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    Sweden's Saab Suffers Setback Selling Submarines

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    The recently-nationalized Swedish military company Saab has suffered yet another setback in its attempts to sell submarines abroad. Poland, one of the countries Saab had pinned its hopes upon, has initiated closer cooperation with the German Navy. Germany is one of Saab's top competitors in the sale of submarines.

    Saab, which two years ago took over major submarine plants in Karlskrona and Malmö, was commissioned to produce two A26 submarines for the Swedish navy. The government's investment rests on hopes for a close cooperation with other countries in order to share to costs.

    However, finding a suitable partner proved more difficult than expected. The first to decline was Australia, which after short negotiations made it clear that Saab would not be involved in its submarine procurement program.

    In April, Sweden's neighbor Norway offered with a surprising answer: as submarines are a key component of the country's security policy, Oslo only envisages buying subs from another NATO country. In practice, this has eliminated Saab from the race, limiting the choice to either the German manufacturer ThyssenKrupp or the French sub-maker DCNS.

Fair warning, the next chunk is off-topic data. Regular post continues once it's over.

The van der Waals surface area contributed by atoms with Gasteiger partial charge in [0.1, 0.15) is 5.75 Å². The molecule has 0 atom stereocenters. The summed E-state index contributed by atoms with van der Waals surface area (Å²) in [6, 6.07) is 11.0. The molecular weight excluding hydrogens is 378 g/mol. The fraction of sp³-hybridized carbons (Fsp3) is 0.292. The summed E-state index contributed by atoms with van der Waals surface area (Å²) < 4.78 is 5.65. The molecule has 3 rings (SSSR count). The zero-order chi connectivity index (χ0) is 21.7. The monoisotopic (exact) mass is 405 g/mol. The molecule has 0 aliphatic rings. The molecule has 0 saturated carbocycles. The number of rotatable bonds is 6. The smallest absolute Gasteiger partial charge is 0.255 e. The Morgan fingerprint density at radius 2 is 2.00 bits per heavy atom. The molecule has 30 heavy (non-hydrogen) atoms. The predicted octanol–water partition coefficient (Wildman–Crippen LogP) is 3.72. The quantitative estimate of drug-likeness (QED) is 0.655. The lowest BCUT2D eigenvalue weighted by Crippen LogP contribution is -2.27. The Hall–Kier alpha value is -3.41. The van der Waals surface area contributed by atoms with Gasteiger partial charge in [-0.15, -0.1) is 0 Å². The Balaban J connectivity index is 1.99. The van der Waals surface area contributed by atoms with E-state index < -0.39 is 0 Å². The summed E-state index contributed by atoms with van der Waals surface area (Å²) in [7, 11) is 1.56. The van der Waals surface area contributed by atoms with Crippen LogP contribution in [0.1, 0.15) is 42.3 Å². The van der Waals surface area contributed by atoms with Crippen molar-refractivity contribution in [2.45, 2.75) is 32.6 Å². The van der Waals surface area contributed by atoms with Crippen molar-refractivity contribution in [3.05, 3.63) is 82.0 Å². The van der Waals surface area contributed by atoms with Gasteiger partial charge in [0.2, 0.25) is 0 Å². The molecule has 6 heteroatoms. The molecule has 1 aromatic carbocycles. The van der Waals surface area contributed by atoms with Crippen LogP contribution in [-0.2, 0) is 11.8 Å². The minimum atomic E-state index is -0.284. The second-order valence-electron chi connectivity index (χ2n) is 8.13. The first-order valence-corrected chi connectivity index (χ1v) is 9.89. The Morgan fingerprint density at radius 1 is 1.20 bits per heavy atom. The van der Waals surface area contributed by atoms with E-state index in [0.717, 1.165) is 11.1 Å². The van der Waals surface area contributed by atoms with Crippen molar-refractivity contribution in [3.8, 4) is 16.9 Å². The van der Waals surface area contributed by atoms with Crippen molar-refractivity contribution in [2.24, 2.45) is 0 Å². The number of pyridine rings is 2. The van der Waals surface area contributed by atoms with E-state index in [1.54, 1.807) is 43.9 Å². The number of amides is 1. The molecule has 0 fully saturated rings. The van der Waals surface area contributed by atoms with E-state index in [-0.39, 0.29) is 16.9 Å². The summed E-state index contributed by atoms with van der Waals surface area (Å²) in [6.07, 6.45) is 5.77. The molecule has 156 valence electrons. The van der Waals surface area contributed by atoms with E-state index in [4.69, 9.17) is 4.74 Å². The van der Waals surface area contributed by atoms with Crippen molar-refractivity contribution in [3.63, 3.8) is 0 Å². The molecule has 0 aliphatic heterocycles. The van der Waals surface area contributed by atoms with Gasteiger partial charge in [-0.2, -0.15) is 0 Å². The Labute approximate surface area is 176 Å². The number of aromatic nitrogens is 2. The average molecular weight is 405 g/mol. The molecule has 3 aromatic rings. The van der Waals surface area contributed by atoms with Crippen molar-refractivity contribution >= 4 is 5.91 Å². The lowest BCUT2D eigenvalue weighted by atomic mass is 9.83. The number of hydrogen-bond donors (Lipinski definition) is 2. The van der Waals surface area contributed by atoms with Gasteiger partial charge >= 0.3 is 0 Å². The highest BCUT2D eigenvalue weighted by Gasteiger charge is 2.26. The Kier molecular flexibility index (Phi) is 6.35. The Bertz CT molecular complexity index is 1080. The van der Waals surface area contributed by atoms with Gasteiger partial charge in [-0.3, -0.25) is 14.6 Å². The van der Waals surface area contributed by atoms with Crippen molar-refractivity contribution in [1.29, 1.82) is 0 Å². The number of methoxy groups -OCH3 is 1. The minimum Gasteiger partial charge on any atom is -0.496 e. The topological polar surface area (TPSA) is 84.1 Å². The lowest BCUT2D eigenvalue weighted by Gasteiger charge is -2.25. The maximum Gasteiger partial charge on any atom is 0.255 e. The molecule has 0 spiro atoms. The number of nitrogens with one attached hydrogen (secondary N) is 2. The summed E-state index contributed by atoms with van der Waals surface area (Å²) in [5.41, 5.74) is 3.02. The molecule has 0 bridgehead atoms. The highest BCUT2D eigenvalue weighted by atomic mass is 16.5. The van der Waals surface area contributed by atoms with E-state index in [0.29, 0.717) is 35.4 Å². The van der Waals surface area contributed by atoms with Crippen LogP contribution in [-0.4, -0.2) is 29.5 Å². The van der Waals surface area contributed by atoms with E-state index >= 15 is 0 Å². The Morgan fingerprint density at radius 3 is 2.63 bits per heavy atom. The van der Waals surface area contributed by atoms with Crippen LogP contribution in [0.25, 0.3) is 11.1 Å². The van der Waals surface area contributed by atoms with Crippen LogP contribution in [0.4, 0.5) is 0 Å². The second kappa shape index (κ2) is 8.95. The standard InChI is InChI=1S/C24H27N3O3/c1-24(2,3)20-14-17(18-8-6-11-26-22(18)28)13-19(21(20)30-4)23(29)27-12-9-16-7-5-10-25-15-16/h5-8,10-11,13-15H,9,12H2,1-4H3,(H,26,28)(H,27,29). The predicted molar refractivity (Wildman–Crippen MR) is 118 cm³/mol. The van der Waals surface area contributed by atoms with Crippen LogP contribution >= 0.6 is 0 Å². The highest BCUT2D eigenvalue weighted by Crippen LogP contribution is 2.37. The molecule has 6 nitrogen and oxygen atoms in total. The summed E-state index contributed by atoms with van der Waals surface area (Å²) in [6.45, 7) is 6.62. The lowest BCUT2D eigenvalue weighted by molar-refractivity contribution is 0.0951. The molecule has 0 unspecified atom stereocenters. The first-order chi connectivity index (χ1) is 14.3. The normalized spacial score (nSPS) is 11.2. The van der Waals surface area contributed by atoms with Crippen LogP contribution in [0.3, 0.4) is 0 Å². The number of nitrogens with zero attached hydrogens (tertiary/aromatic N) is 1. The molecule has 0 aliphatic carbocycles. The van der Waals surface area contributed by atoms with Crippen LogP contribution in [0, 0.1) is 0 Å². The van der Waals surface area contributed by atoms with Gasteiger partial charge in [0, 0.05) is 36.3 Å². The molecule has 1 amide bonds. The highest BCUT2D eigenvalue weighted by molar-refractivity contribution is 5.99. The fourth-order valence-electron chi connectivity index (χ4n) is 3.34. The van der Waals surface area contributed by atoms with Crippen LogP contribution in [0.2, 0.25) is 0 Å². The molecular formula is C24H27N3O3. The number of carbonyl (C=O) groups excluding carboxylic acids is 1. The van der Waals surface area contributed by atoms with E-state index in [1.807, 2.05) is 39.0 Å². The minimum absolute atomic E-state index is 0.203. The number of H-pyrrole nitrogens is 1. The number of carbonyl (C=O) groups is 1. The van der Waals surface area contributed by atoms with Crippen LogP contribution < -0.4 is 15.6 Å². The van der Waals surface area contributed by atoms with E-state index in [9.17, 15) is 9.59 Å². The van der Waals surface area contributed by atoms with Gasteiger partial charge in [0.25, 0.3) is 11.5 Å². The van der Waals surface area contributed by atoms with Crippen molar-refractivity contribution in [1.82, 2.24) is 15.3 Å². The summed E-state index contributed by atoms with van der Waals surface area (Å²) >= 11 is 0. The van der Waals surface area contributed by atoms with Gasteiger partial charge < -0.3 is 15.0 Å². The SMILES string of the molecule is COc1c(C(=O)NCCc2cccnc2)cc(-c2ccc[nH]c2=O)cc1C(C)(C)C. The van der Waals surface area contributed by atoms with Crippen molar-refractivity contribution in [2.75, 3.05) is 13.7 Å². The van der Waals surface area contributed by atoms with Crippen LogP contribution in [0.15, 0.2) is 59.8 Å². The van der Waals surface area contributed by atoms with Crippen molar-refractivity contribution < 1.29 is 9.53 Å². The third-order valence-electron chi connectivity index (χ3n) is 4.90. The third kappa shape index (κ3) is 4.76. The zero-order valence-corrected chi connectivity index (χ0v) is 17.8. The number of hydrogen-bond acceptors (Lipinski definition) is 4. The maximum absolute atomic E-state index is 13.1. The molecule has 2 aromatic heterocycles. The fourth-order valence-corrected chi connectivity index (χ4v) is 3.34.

Since then, Saab's hopes have mainly revolved around the Netherlands and Poland. In both cases, the Swedes started collaborating with local shipbuilders to strengthen their position. The news that Poland preferred the German navy came as a hard blow for the company. Besides setting up a joint German-Polish center for submarine control, ThyssenKrupp has been named the chief candidate supplier of future Polish submarines.

    Saab itself chose to tone down its obvious disappointment over the German-Polish cooperation. Saab's press spokesman Sebastian Carlsson told the Swedish newspaper Svenska Dagbladet that the A26 was a submarine built for the conditions found in the Baltic Sea and was therefore "well suited" for Poland. According to him, Poland would receive no benefit from using German submarines, despite the prospects of having a joint command center.

    "All countries have different submarine systems and Saab's strength is that we can handle different environments and integrate our solutions everywhere. Besides, Sweden has a close relationship with Poland and we are very much in the game in the same way as before," Sebastian Carlsson told Svenska Dagbladet.

    The long-suffering A26 project, has been developed since the beginning of the 1990s. With the end of the Cold War, the naval threat from the Soviet Union disappeared and the new submarine class was deemed unnecessary. After lying dormant for years, new life was sparked into the project in hopes of a Scandinavian collaboration on the navy update. However, Denmark's withdrawal left Sweden on its own. In 2014, the project was cancelled once again because of disagreement between ThyssenKrupp, which owned Sweden's submarine plants, and the Swedish government. Subsequently, all equipment was repossessed by the Swedish government, whereupon the ill-fated project went on.

    Related:

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    Tags:
    submarine, NATO, DCNS, ThyssenKrupp, Saab, Germany, Poland, Norway, Scandinavia, Sweden
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